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Cross-posted from BGG - http://boardgamegeek.com/thread/825874/the-most-beautiful-game-in-t...
The most beautiful game in the universe.
This is not a review of the gameplay. As such, people seeking to understand how to play the game should look elsewhere. Instead, this is a review on what makes Napoleon's Triumph the most beautiful game in the universe.
So, why do a few blocks of wood, some tiny bits of metal, and a mounted map all in a sturdy cardboard box make Napoleon's Triumph the most beautiful game in the universe?
It is not so much that they 'shock' you with their amazing beauty. Individually, and at first glance, the components appear to be of a simple design and an average gamer may not be immediately awe-struck when opening the box.
There are two large bags of blocks, one bag coloured red, the other blue, with block having a unit symbol on it.
There is a bag of metal 'commander' pieces (and a sheet of stickers which need to be applied - plus a spare sheet in case you make a mistake).
The average gamer may get a little excited when they notice two rulebooks - marvellous, one for each player (not standard fare in the vast majority of games).
And most gamers will get increasingly excited on seeing the innovative map design by Bowen Simmons, focusing on 'locales' rather than hexes (eg: traditional hex-and-counter games), or point-to-point movement (eg: card-driven wargames).
But individually, the components are not enough to promote the game to 'the most beautiful game in the universe'
Even after setting up, with commanders and corps organised and with one's army stretching out along the battlefield, one will be increasingly excited. But still, the game's 'true beauty' is not yet revealed.
The key to the games aesthetic praise, and the 'true beauty' that makes Napoleon's Triumph the most beautiful game in the universe, is only revealed in the dynamics of gameplay.
It is only when these well-ordered pieces begin to move, when the battle begins to unfold, and when the two armies clash in lines stretching out along the battlefield, that the true beauty of the game is revealed.
For whilst superficially beautiful (ie: nice-looking components), the 'true beauty' of the game is the result of the combination of those components in a thematically-intense, strategically-rich, and excitement-filled setting. The 'true beauty' of the game lies in the sense of actually feeling that one is a 'god-like commander' moving actual regiments and brigades around a battlefield.
No game I have played has ever conveyed the imagined sense of 'realism' that Napoleon's Triumph does. No game I have played has ever made me feel as much a 'god-like commander' on a battlefield as much Napoleon's Triumph does. This is not to say that the game is 'realistic' (nor am I saying this is the 'most realistic' wargame); a real commander (eg: Napoleon) would not have been able to see all his troops at all times, and he wouldn't have had that supreme ability to immediately order his troops about. But in the sense that most wargames put these issues aside and most wargames treat the player as a 'god-like commander', Napoleon's Triumph gives the player the most 'realistic' feeling of being immersed as the 'god-like commander' that other games try to accommodate.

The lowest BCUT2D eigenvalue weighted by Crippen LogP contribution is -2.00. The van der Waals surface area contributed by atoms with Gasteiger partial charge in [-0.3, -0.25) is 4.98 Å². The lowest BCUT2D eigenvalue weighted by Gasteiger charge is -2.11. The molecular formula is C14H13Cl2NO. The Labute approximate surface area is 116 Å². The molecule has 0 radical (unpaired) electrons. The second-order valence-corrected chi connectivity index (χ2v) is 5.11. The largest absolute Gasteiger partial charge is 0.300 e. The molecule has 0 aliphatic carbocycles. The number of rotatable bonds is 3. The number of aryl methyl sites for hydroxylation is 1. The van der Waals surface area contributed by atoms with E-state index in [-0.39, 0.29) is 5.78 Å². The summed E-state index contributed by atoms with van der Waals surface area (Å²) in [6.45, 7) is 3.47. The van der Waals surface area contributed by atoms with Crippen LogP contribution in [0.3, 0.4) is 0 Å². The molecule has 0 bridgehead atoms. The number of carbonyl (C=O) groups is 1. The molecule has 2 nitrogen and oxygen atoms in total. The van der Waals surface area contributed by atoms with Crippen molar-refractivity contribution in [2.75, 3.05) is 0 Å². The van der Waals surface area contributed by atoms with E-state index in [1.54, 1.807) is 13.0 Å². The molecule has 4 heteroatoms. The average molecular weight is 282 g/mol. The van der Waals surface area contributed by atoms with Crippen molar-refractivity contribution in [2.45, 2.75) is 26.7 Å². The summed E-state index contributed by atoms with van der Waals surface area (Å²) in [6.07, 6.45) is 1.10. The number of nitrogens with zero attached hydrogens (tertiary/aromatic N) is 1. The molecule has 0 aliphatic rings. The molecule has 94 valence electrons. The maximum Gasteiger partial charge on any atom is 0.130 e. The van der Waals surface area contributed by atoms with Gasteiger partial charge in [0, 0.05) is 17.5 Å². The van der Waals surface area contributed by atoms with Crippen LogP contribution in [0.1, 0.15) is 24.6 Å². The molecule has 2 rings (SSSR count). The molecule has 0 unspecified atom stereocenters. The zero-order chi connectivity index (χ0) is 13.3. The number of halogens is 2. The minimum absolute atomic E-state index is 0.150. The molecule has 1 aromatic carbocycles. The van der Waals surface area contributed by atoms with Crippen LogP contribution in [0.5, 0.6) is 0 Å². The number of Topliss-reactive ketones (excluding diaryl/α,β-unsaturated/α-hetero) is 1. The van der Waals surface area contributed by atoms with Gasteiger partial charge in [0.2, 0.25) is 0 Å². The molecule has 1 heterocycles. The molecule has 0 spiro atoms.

In that position as the 'god-like commander', players have full knowledge of their units' strength and positions and a 'gods-eye' view of the battlefield (enemy units are generally 'hidden'). This is hardly different from most other wargames that deal with single battles. So what is it that makes Napoleon's Triumph stand out about other games in this genre? Once again, it is the combination of the components with the gameplay. The use of long rectangular blocks, often placed along an attacking 'approach' (or 'front'), facing off against enemy blocks, also placed along a defending 'approach' (or 'front') does more to convey a sense of 'realism' (for a 'god-like commander' in this style of warfare) than cardboard counters.
The fact that these units are on a lightly shaded map that only delicately (but clearly) conveys the terrain (and the impact of that terrain on gameplay) means that 'the battle' is the focus of one's attention. Players are 'immersed' in the battle and, after a few 'learning' games (particularly in learning the attack sequence), are not distracted by 'chrome', 'exceptions', or 'obscure rules'. There is little on the map that can potentially confuse or distract the player. It is 'clear and functional', and yet at the same time 'simple and beautiful'. A quick glance of the map quickly and clearly conveys the broad situation in the battle. A closer look enables the player to quickly reveal the finer 'tactical' details (primarily the strength of units and the terrain obstacles they may face).
Maps and 'movement areas' are abstracted in all battle-focused wargames. But perhaps a standout feature of Napoleon's Triumph is the 'less-standard' (innovative) way of abstracting movement. The use of locales [non-standard areas to move into] and 'approaches' [the border of locales used as the potential 'front' or 'face' of battle] helps to convey the imagined sense of a more realistic 'battle situation'.
In essence, Napoleon's Triumph is the most beautiful game in the universe because it is the game that is most effective in combining clear, simple and attractive components with a well-thought-out rule-set to facilitate an environment that enables players to deeply engage with the battle to the point where, relative to other games, they most feel that they are a 'god-like commander' controlling units on a battlefield.